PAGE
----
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PeopleSoft Takes Aim at Foods Industry

Written By: Steve McVey
Published On: February 28 2000

PeopleSoft Takes Aim at Foods Industry
S. McVey - February 28th, 2000

Event Summary

PeopleSoft recently announced a partnership with Atlanta-based Bradley Ward Systems, Inc., maker of plant floor execution software for the food industry. The two companies will work to integrate PeopleSoft applications for customer fulfillment, inventory planning, and demand management with Bradley Ward's KEY2Success NT-based product suite for planning, controlling, monitoring, and documenting food production processes.

Food manufacturers must comply with strict federal mandates concerning process hygiene, food quality, and safety, while striving to minimize operating costs. Bradley Ward's products are designed to collect data from SCADA (Supervisory Control And Data Acquisition) and Manufacturing Execution Systems and distribute it throughout the enterprise.

In spite of PeopleSoft's lack of true process manufacturing functionality, the integration will go forward and utilize PeopleSoft's Open Integration Framework (OIF) and other EAI (Enterprise Application Integration) technology. In addition to its new partnership with PeopleSoft, Bradley Ward maintains strategic marketing alliances with JBA International (division of GEAC), SCT Corp., and MARCAM among others.

Market Impact

In theory, integration of machine-level control systems like SCADA and transaction execution systems, such as core ERP, offers vast improvements in supply chain synchronization. Production plans generated in ERP systems quickly become obsolete and must constantly be refreshed with new shop floor level data. There are at least two major obstacles to surmount in sharing data between the shop floor and management level in a meaningful way.

The first concerns proper time synchronization. Though plant floor measurement devices, such as tank level gauges and pressure sensors, usually produce continuous readings, it is rarely practical to pipe this information directly to planning systems. ERP systems cannot create plans instantaneously, relying instead on batch processes that may require hours or days to run.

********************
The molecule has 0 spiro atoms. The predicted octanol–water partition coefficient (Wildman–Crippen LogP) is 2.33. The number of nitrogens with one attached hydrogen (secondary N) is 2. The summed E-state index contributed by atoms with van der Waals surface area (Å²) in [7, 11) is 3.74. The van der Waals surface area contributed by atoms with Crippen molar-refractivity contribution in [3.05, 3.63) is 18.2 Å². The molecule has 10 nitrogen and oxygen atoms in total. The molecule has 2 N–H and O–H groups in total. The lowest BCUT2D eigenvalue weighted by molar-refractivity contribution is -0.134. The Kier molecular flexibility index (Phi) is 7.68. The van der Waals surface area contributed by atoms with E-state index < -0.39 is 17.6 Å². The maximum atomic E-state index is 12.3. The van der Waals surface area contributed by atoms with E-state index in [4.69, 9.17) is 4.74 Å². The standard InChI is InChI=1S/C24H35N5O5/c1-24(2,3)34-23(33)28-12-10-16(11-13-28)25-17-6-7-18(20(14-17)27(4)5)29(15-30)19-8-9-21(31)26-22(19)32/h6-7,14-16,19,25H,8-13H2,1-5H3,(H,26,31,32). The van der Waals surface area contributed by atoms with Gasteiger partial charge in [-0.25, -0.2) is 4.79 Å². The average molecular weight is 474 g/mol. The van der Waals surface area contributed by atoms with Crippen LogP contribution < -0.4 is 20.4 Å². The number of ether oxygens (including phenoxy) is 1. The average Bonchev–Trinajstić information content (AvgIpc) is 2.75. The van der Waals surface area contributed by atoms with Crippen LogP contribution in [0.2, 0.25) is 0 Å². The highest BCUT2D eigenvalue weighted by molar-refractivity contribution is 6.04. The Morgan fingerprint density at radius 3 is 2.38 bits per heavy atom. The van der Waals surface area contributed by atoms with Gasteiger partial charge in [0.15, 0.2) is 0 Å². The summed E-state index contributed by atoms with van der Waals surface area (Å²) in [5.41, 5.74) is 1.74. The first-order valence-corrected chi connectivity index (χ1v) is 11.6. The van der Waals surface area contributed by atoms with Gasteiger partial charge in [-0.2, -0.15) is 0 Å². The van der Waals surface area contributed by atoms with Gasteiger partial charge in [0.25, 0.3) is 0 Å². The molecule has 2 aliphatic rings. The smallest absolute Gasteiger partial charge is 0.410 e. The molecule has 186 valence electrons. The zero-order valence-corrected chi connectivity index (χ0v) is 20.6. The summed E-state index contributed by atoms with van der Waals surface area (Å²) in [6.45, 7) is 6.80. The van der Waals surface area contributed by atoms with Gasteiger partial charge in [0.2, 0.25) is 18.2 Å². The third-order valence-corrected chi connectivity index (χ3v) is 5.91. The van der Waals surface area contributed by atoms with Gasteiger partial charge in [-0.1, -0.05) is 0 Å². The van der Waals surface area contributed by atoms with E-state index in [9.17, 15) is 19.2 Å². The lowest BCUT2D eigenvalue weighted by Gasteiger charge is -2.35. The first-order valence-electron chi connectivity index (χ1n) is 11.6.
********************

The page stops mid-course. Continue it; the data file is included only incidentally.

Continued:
The second issue arises from the difficulty in interpreting plant-level data. In order for this data to be used effectively in planning, it must first be reviewed by operators on the plant floor who then make assessments of plant conditions, or interpretations. For some measurements, such as tank levels, this step is straightforward, but combinations of readings collected from multiple points over time can yield an explosion in possibilities that would clearly defy machine interpretation.

User Recommendations

Given these inherent difficulties and PeopleSoft's meager functionality for process manufacturers, it is doubtful that the proposed integration between PeopleSoft and Bradley Ward will provide concrete solutions to address each of the issues. Of course, the press release makes no such claim, but is predictably vague about the level of integration. At most, users are likely to see tools built in OIF that allow implementers to combine the two products as required on a particular engagement. Users should not be lulled into believing that anything more than this will be available at mid year. Responsibility for the larger issues will undoubtedly fall to the project team.

In light of the above, users in the food & beverage industries might want to pass over the new partnership offering in favor of more promising food industry solutions such as that announced recently from SCT Corporation and ecFoods.com. Release of both PeopleSoft-Bradley Ward and SCT-ecFoods.com solutions are slated for the second quarter of calendar 2000.

 

 
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